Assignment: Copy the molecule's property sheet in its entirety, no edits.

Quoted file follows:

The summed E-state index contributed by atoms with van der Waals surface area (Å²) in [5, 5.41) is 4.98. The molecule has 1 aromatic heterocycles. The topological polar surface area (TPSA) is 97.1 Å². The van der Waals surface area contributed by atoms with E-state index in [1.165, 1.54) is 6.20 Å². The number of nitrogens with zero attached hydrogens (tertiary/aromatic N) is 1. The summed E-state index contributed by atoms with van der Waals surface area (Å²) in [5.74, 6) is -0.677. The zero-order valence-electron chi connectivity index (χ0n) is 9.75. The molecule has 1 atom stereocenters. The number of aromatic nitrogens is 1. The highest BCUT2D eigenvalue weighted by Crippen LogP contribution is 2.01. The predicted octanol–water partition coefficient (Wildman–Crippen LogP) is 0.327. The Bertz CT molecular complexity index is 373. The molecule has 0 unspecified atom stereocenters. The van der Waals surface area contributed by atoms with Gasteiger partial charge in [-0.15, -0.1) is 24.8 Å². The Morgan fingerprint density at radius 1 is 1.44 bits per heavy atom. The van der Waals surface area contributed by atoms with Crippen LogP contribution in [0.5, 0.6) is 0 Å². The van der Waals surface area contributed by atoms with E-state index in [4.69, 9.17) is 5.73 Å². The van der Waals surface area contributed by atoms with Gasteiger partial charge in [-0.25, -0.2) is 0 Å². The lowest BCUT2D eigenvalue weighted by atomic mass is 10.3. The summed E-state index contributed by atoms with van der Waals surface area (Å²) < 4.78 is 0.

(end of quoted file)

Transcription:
The summed E-state index contributed by atoms with van der Waals surface area (Å²) in [5, 5.41) is 4.98. The molecule has 1 aromatic heterocycles. The topological polar surface area (TPSA) is 97.1 Å². The van der Waals surface area contributed by atoms with E-state index in [1.165, 1.54) is 6.20 Å². The number of nitrogens with zero attached hydrogens (tertiary/aromatic N) is 1. The summed E-state index contributed by atoms with van der Waals surface area (Å²) in [5.74, 6) is -0.677. The zero-order valence-electron chi connectivity index (χ0n) is 9.75. The molecule has 1 atom stereocenters. The number of aromatic nitrogens is 1. The highest BCUT2D eigenvalue weighted by Crippen LogP contribution is 2.01. The predicted octanol–water partition coefficient (Wildman–Crippen LogP) is 0.327. The Bertz CT molecular complexity index is 373. The molecule has 0 unspecified atom stereocenters. The van der Waals surface area contributed by atoms with Gasteiger partial charge in [-0.15, -0.1) is 24.8 Å². The Morgan fingerprint density at radius 1 is 1.44 bits per heavy atom. The van der Waals surface area contributed by atoms with Crippen LogP contribution in [0.5, 0.6) is 0 Å². The van der Waals surface area contributed by atoms with E-state index in [4.69, 9.17) is 5.73 Å². The van der Waals surface area contributed by atoms with Gasteiger partial charge in [-0.25, -0.2) is 0 Å². The lowest BCUT2D eigenvalue weighted by atomic mass is 10.3. The summed E-state index contributed by atoms with van der Waals surface area (Å²) < 4.78 is 0.